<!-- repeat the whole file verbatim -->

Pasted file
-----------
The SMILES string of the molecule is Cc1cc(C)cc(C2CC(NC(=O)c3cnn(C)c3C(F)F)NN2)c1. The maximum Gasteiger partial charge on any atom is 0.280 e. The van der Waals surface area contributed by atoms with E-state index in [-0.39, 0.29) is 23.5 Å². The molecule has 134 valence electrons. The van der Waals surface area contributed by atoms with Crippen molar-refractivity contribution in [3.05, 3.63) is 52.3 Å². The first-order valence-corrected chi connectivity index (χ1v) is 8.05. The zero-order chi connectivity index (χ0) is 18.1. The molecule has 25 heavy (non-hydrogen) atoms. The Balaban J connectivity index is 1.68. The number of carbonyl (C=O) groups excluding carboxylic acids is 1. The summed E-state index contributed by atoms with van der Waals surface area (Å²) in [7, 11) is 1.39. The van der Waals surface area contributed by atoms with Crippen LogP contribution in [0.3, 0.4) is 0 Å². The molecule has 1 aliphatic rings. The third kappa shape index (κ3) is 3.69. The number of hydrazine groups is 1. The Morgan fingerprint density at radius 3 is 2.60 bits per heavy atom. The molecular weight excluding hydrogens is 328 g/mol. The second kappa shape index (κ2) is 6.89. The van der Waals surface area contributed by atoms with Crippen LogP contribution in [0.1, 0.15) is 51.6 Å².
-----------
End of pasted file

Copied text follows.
The SMILES string of the molecule is Cc1cc(C)cc(C2CC(NC(=O)c3cnn(C)c3C(F)F)NN2)c1. The maximum Gasteiger partial charge on any atom is 0.280 e. The van der Waals surface area contributed by atoms with E-state index in [-0.39, 0.29) is 23.5 Å². The molecule has 134 valence electrons. The van der Waals surface area contributed by atoms with Crippen molar-refractivity contribution in [3.05, 3.63) is 52.3 Å². The first-order valence-corrected chi connectivity index (χ1v) is 8.05. The zero-order chi connectivity index (χ0) is 18.1. The molecule has 25 heavy (non-hydrogen) atoms. The Balaban J connectivity index is 1.68. The number of carbonyl (C=O) groups excluding carboxylic acids is 1. The summed E-state index contributed by atoms with van der Waals surface area (Å²) in [7, 11) is 1.39. The van der Waals surface area contributed by atoms with Crippen LogP contribution in [0.3, 0.4) is 0 Å². The molecule has 1 aliphatic rings. The third kappa shape index (κ3) is 3.69. The number of hydrazine groups is 1. The Morgan fingerprint density at radius 3 is 2.60 bits per heavy atom. The molecular weight excluding hydrogens is 328 g/mol. The second kappa shape index (κ2) is 6.89. The van der Waals surface area contributed by atoms with Crippen LogP contribution in [0.1, 0.15) is 51.6 Å².